Tatted Up In Victorian Times: Fascinating Photos Show The Work Of One Of Britian’s First Tattoo Artists Sutherland Macdonald
Victorian pictures always show stern-looking faces with people covering their bodies from head to toe in long clothes. But vintage images have revealed how some people living in 19th century Britain had a love of huge tattoos covering their entire chests and arms. And all of the pictures from the Victorian era show the inkings carried out by one of the first ever tattoo artists – Sutherland Macdonald.
Sutherland Macdonald was considered by many to be one of the greatest artists in the history of tattooing. It is said that his first exposure to tattooing was in the British Army in the 1880s. Already being an accomplished artist, Macdonald picked up the tattoo needles with ease. It was after getting out of the army that he started tattooing professionally. He worked first with hand tools, and in 1894 received a British patent for his electric tattooing machine. An 1897 Strand Magazine article written by Gambier Bolton stated, “that for shading or heavy work Macdonald still used Japanese tools, ivory handles and all”.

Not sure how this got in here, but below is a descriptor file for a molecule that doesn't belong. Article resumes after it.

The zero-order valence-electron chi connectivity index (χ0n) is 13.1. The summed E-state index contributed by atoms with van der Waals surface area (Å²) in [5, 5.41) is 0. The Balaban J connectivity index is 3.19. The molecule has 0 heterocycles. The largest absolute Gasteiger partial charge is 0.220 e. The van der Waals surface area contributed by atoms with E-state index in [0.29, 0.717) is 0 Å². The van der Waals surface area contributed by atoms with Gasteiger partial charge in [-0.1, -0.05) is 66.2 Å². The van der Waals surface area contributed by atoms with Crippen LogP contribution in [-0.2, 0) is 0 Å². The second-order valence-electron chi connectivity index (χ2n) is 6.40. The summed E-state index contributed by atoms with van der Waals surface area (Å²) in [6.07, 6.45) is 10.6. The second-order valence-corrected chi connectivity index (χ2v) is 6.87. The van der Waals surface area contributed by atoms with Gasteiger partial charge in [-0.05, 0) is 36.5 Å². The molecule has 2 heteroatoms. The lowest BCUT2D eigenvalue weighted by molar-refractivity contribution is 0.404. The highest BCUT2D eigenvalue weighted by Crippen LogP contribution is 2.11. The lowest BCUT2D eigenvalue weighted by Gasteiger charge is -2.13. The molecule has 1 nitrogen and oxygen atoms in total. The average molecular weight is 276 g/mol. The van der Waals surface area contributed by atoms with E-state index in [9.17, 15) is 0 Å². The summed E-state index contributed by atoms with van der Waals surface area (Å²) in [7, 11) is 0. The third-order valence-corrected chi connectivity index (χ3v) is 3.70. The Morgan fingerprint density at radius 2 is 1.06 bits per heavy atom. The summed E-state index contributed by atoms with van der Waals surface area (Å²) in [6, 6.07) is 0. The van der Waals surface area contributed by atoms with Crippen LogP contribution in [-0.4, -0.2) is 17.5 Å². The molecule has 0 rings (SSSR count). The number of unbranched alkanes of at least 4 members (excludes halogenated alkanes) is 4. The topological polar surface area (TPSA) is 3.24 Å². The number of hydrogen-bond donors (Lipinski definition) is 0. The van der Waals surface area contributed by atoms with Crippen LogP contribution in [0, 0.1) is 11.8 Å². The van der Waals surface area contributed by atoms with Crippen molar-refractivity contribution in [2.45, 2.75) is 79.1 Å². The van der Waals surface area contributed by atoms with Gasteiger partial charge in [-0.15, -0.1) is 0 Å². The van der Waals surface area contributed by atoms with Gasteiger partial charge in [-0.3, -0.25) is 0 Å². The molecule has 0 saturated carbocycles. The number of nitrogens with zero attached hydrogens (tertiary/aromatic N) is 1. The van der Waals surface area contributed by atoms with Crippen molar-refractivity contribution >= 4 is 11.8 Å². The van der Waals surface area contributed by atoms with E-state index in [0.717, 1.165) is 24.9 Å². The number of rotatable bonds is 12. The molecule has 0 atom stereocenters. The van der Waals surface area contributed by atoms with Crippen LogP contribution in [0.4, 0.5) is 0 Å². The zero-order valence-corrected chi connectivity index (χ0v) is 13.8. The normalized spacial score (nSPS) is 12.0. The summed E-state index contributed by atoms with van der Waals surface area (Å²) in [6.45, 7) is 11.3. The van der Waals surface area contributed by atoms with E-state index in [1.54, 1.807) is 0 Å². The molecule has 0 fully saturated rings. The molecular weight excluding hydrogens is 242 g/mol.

Sutherland Macdonald was at the forefront of the early 1900s tattoo fad, and probably did his share of cosmetic tinting. Because of his years as a tattooing sergeant-major in the Royal Engineers, George Burchett felt that Macdonald had an advantage over him in the competition to tattoo the “leisured people of taste”.